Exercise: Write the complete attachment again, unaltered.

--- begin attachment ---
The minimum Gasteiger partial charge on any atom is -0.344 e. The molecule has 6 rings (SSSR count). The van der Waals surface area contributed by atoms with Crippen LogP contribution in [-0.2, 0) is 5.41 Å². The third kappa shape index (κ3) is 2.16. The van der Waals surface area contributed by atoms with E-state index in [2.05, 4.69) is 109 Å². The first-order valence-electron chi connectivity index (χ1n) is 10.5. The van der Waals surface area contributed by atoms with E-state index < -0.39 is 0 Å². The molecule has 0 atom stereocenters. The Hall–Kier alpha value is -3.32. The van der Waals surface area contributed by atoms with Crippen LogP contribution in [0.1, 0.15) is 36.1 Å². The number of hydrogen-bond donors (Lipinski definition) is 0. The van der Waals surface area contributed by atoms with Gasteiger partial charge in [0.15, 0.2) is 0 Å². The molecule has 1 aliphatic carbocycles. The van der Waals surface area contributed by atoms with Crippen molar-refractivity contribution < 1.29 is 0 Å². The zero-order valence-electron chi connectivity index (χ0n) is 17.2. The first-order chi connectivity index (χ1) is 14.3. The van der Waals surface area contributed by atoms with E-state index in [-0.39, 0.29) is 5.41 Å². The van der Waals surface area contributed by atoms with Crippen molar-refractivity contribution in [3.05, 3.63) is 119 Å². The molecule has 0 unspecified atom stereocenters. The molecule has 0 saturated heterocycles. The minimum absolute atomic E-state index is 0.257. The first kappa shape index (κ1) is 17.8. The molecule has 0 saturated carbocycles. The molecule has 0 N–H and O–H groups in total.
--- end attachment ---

The minimum Gasteiger partial charge on any atom is -0.344 e. The molecule has 6 rings (SSSR count). The van der Waals surface area contributed by atoms with Crippen LogP contribution in [-0.2, 0) is 5.41 Å². The third kappa shape index (κ3) is 2.16. The van der Waals surface area contributed by atoms with E-state index in [2.05, 4.69) is 109 Å². The first-order valence-electron chi connectivity index (χ1n) is 10.5. The van der Waals surface area contributed by atoms with E-state index < -0.39 is 0 Å². The molecule has 0 atom stereocenters. The Hall–Kier alpha value is -3.32. The van der Waals surface area contributed by atoms with Crippen LogP contribution in [0.1, 0.15) is 36.1 Å². The number of hydrogen-bond donors (Lipinski definition) is 0. The van der Waals surface area contributed by atoms with Gasteiger partial charge in [0.15, 0.2) is 0 Å². The molecule has 1 aliphatic carbocycles. The van der Waals surface area contributed by atoms with Crippen molar-refractivity contribution < 1.29 is 0 Å². The zero-order valence-electron chi connectivity index (χ0n) is 17.2. The first-order chi connectivity index (χ1) is 14.3. The van der Waals surface area contributed by atoms with E-state index in [-0.39, 0.29) is 5.41 Å². The van der Waals surface area contributed by atoms with Crippen molar-refractivity contribution in [3.05, 3.63) is 119 Å². The molecule has 0 unspecified atom stereocenters. The molecule has 0 saturated heterocycles. The minimum absolute atomic E-state index is 0.257. The first kappa shape index (κ1) is 17.8. The molecule has 0 saturated carbocycles. The molecule has 0 N–H and O–H groups in total.